Few public figures have emerged from the Covid-19 inquiry’s autumn hearings with more damage to their reputations than Matt Hancock. Admittedly, Mr Hancock’s public standing was not high at the outset. But he has been one of the prime targets in the Whitehall blame game that has played out in the inquiry since October. Only Boris Johnson, who will give evidence himself next week, has taken worse hits to his public standing, as politicians, advisers and civil servants jockey to explain how Britain proved so unprepared for a pandemic that has killed more than 230,000 UK residents since the start of 2020.
Thursday was Mr Hancock’s chance to strike back. He certainly made a go of it. His “nuclear levels” of self-confidence, to which the Cabinet Office civil servant Helen MacNamara had drawn attention in her testimony, and which reached their zenith in his reported wish to decide which NHS patients should live and which should die, were prominent in all his answers. No question seemed to puncture his belief, which was aggressively argued in exchanges with the inquiry counsel Hugo Keith, that his own actions were consistently timely, wise and tough, and that any fault lay wholly elsewhere, and mainly in 10 Downing Street.
There are two fatal problems with this approach. The first is that Mr Hancock’s self-belief makes him overclaim. He puts a uniformly positive gloss on everything, leaving himself no room to retreat or compromise with dignity. He deserved credit for supporting lockdown and opposing herd immunity strategies. He was a critic of “Eat out to help out”. But his infamous claim to be putting a ring around care homes will haunt his reputation forever. His arbitrary promise of 100,000 tests a day left him with a target only achievable by creative counting. His claim, repeated on Thursday, that Britain was better prepared for Covid than other comparable countries is manifestly untrue. His insistence, again repeated, that Britain had a pre-pandemic plan is misleading, since it was not the right one to deal with Covid.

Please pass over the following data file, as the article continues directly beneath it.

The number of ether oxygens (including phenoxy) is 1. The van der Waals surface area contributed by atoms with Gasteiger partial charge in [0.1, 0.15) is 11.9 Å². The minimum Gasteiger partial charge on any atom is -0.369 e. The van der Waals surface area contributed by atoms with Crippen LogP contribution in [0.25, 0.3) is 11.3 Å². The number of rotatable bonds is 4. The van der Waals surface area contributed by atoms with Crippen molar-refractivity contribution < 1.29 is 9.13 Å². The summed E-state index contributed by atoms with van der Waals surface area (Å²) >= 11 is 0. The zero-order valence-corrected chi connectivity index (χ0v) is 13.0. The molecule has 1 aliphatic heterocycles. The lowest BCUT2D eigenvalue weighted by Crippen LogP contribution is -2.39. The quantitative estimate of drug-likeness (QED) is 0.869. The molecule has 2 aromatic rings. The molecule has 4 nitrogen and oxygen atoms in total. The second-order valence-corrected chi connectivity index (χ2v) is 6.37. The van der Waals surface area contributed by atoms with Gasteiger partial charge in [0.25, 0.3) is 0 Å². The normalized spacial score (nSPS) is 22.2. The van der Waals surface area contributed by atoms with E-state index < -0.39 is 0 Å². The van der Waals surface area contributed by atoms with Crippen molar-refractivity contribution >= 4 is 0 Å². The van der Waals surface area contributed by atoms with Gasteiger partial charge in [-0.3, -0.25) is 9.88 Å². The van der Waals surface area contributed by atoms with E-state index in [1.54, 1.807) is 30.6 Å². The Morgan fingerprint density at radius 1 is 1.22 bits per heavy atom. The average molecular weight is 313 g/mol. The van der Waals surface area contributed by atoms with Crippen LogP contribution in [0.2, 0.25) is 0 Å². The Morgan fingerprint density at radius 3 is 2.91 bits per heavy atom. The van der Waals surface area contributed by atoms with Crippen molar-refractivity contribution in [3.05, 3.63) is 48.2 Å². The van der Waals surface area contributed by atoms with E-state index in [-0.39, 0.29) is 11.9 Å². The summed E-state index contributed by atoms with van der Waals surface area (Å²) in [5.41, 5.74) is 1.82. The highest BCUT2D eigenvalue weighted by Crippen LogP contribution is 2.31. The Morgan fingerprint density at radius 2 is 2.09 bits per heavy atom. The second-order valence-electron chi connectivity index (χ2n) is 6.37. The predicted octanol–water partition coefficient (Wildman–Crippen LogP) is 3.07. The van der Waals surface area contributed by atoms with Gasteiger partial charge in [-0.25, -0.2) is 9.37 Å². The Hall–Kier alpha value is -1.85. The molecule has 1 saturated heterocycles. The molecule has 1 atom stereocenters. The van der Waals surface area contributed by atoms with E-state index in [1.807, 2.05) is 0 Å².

The second problem is that Mr Hancock’s accounts are directly contradicted by too many others. The former Downing Street chief adviser Dominic Cummings, with whom Mr Hancock has a reciprocal loathing, tweeted that the former health secretary was lying to the inquiry when he claimed to have advised the prime minister to impose an immediate lockdown two weeks before it happened. With his contempt towards all elected politicians from the prime minister down, Mr Cummings is certainly no paragon. Mr Hancock’s accusation that he encouraged a “culture of fear” in Downing Street is hard to dispute. But Mr Cummings’s charges that Mr Hancock made claims without evidence, and that they subsequently proved to be false, have often been backed up by other civil servants and politicians.
In one important respect, however, what Mr Hancock told the inquiry was correct. In the end, the principal purpose of the inquiry is not to decide which minister or adviser was individually most to blame for the UK’s failings in the face of Covid. Yes, that matters. And, yes, Britain was peculiarly hindered by the fact that Covid struck when a dithering Mr Johnson and his second-rate team were in government. Nevertheless, the more important task ultimately is to learn lessons. It is to put structures, approaches and resources in place so that the same lamentable errors, and the same egregious untruths that ministers told about them, are not repeated when the inevitable next pandemic arrives.